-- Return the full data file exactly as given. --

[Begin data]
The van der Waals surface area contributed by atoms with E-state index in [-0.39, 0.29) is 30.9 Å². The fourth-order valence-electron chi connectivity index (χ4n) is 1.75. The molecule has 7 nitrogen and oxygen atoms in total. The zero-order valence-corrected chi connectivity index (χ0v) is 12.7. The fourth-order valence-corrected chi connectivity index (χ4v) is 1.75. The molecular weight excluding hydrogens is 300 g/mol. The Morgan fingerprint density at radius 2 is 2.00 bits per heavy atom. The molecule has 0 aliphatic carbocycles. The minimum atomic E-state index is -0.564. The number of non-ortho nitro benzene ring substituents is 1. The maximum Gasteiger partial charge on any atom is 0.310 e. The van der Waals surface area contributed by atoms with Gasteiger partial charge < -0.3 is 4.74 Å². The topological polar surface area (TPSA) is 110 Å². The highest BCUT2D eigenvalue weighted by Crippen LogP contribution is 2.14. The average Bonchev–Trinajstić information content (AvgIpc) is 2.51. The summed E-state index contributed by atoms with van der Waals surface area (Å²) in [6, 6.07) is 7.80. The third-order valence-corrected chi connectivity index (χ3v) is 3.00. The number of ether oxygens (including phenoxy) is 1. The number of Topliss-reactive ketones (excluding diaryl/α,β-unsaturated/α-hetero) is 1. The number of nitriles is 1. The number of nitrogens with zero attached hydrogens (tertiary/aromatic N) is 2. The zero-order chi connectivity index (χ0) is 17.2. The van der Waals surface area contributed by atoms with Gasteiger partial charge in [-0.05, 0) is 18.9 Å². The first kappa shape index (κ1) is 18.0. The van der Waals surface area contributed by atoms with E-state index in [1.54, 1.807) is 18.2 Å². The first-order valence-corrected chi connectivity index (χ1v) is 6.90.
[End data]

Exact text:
The van der Waals surface area contributed by atoms with E-state index in [-0.39, 0.29) is 30.9 Å². The fourth-order valence-electron chi connectivity index (χ4n) is 1.75. The molecule has 7 nitrogen and oxygen atoms in total. The zero-order valence-corrected chi connectivity index (χ0v) is 12.7. The fourth-order valence-corrected chi connectivity index (χ4v) is 1.75. The molecular weight excluding hydrogens is 300 g/mol. The Morgan fingerprint density at radius 2 is 2.00 bits per heavy atom. The molecule has 0 aliphatic carbocycles. The minimum atomic E-state index is -0.564. The number of non-ortho nitro benzene ring substituents is 1. The maximum Gasteiger partial charge on any atom is 0.310 e. The van der Waals surface area contributed by atoms with Gasteiger partial charge < -0.3 is 4.74 Å². The topological polar surface area (TPSA) is 110 Å². The highest BCUT2D eigenvalue weighted by Crippen LogP contribution is 2.14. The average Bonchev–Trinajstić information content (AvgIpc) is 2.51. The summed E-state index contributed by atoms with van der Waals surface area (Å²) in [6, 6.07) is 7.80. The third-order valence-corrected chi connectivity index (χ3v) is 3.00. The number of ether oxygens (including phenoxy) is 1. The number of Topliss-reactive ketones (excluding diaryl/α,β-unsaturated/α-hetero) is 1. The number of nitriles is 1. The number of nitrogens with zero attached hydrogens (tertiary/aromatic N) is 2. The zero-order chi connectivity index (χ0) is 17.2. The van der Waals surface area contributed by atoms with Gasteiger partial charge in [-0.05, 0) is 18.9 Å². The first kappa shape index (κ1) is 18.0. The van der Waals surface area contributed by atoms with E-state index in [1.54, 1.807) is 18.2 Å². The first-order valence-corrected chi connectivity index (χ1v) is 6.90.